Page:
She Goes Running For The Shelter Of Her GRANNY’S Little Helper
Dr. Mel Pohl appears in the video. God love Dr. Pohl. His Las Vegas Recovery has helped hundreds, if not thousands, of people suffering with pain and addiction to get off of opioids, find recovery, work and maintain recovery and find other ways that are less risky for them to manage their pain. His treatment center is a shelter in the storm for so many. And he is correct to point out that we don’t know the rates of long term efficacy of opioids for older people and which subsets of them are likely to do best. But in the usual blind man and elephant reasoning, he extrapolates from the population he sees to the entirety of the population of older adults with pain (a large and growing population of people) and states that opioids should “never be started” to begin with. Dr. Pohl, what percentage of the population of people with pain in general and older people specifically with pain make their way to your clinic in Vegas to justify this reasoning? Sometimes what happens in Vegas SHOULD stay in Vegas.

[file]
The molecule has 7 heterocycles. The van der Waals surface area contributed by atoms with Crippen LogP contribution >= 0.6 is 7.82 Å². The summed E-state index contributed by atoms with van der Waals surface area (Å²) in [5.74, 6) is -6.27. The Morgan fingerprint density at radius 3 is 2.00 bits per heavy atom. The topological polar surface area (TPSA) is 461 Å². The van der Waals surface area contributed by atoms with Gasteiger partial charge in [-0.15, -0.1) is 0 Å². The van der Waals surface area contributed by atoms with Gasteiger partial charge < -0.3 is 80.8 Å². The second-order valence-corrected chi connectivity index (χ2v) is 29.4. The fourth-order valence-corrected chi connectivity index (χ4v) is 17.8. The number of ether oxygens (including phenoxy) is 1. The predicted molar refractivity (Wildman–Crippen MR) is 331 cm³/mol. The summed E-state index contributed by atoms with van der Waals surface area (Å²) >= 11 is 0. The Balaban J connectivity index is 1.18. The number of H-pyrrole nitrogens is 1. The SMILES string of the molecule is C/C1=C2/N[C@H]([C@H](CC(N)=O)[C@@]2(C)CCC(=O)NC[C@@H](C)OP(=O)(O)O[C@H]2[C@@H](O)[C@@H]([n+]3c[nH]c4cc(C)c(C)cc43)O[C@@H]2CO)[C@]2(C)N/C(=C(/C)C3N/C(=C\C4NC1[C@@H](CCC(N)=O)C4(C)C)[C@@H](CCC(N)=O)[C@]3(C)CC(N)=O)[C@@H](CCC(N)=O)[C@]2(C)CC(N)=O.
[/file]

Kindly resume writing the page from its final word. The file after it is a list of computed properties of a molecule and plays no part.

Doctor please….some more of these. Outside the door, she took four more.